As with all 500s, the rear is surprisingly accommodating for such a tiny city car, thanks to a snug but not achy pair of cushions and seatbacks. The narrow tombstone buckets allow for ample forward vision so it’s not too claustrophobic out back either. Lower centre console twin cupholders aside, there is zero storage, though.

Finally, there is the little luggage area, which is commendably deep as there is no spare wheel at all (to get you going again after a flat is a tyre repair kit and a prayer). Of course, the rear backrests split/fold so you can actually use the 595 as a shopping trolley, and the hatch door opens nice and low for easier loading and unloading.

But, geez, priorities here please! The Abarth is all about raw and rorty fun.

Is there a more hedonistic baby hot hatch out there?

Engine and transmission

What separates the Abarth from its Fiat fratello more than anything else is its glorious heart – a 132kW/250Nm version of the long-lived 1.4-litre four-pot turbo.

Speaking of the sting in the scorpion’s tail! As ravenous for revs as its exhaust is deliciously raucous, the 595’s way of motion is a speed freak’s dream, launching instantly off the line and – thanks to a lovely five-speed manual shifter – relentlessly eager through the ratios. We’re talking easy, uncomplicated performance here where all you need to do is point and squirt.

And that’s in Normal mode. Select Sport and the exhaust’s thunderous baritone steps up an octave or ten, responses become noticeably more fervent (on hot dry roads there’s torque-steer in third!) and before you know it, that digital speedo is showing break-licence figures. 0-100km/h is 6.7 seconds, with a terrifically muscular midrange to boot. This thing is incongruously quick for something so petite.

You can cane the 595 all day. It flattens hills, zips through impossibly small gaps and reels in the scenery without breaking a sweat. Top speed is 225km/h.

Driven like we had stolen it, our fuel consumption average hovered in the nines.

Car tragics will love it but will your passengers curse the highish 2500rpm at just 100km/h in top? And then there’s the everlasting tyre roar stereophonically piping through…Ride and handling

Wearing high-quality Michelin Pilot Sport 3 205/40ZR17 84W rubber, our Competizione’s handling is as addictive as that powerplant is strong, with a neutral, flat and unflappable cornering attitude. It feels bred to be belted through tight mountain turns.

So composed is the chassis that we don’t mind the not-overly sharp steering, which is perfectly weighted in Normal but too heavy in Sport.

But the opposite applies for the ride, which benefits from the standard adjustable dampers, but not in the way you might think.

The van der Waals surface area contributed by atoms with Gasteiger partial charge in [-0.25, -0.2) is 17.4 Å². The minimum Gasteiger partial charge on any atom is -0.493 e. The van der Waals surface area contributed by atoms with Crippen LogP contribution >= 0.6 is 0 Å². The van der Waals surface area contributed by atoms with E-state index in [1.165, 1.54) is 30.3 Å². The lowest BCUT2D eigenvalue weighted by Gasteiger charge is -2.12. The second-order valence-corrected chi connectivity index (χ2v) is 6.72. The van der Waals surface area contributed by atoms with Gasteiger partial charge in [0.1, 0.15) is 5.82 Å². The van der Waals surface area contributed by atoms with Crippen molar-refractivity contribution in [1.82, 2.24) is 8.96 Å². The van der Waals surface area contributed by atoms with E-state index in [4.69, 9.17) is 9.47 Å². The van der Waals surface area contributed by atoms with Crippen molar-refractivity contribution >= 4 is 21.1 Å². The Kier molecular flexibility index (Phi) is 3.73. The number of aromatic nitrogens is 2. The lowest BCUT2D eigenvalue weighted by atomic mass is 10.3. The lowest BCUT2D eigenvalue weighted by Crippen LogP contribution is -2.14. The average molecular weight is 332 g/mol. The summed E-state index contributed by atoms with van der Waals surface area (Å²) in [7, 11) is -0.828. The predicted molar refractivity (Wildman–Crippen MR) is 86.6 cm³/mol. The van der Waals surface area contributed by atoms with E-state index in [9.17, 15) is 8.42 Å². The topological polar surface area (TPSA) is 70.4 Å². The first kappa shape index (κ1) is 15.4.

In Sport the suspension is hard, bouncing over bumps with tiresome regularity yet in Normal somehow the ride feels even more brutal, since it seems to lose the small margin of suppleness and tiny rebound that somehow feels present in the racier mode. Strange.

Either way your spine may be in spasm and your family and friends will hate riding in this car forever after just a few minutes. Please try before you buy, especially if the roads travelled on are less than baby-bottom smooth.

And that’s before all the road and tyre noise intrusion. This is a loud car.

Only the newest bitumen provides any form of aural respite.

Safety and servicing

While the Australasian New Car Assessment Program (ANCAP) has given the Fiat 500 a five-star rating, there is none available for the Abarth 595.

Fiat offers a three-year/150,000km warranty.

Intervals are at every 12 months or 15,000km.


The fastest 595 for now is a one-of-a-kind new-car experience, and an especially rare one for Australians as we’re usually denied these kind of crazy special editions.

Nothing this tiny is as rapid, raw, animated, uncompromising or desirable. As such, it’s difficult to place an object value judgement, even with the aforementioned spec anomalies. The Competizione’s uniqueness is truly one of its most compelling strengths.

But the Abarth’s weaknesses are legion, starting with the terrible driving position and ending quite literally with your pummelled posterior. Stay away if such things matter. There are better and cheaper (but bigger and more pedestrian) alternatives out there. If you can even call a Suzuki Swift Sport pedestrian.

We’re glad the Italian scorpion exists and there are a small few who won’t care about the foibles and bask in the glory of its character. For that we salute Fiat for building such a firecracker. And if you’re the devil-may-care type still wanting one after reading all this, we salute you too.


Suzuki Swift Sport from $25,490 plus on-road costs
New from the ground up, the Swift Sport discovers refinement as well as safety in its third-gen millennial guise. Great value as well as a spirited drive, it remains a cracking warm hatch.

Mini Cooper S from $38,700 plus on-road costs
Much more sophisticated than you might imagine, the latest Cooper S is a true BMW in terms of refinement and features, but still has an exuberance and style to justify its lofty pricing.

Peugeot 208 GTi from $29,990 plus on-road costs
Underrated but not an underperformer, the 208 GTi combines a beautiful cabin with timeless styling and a rorty chassis as an all-rounder it’s a tough one to beat. Deserves the hallowed badge.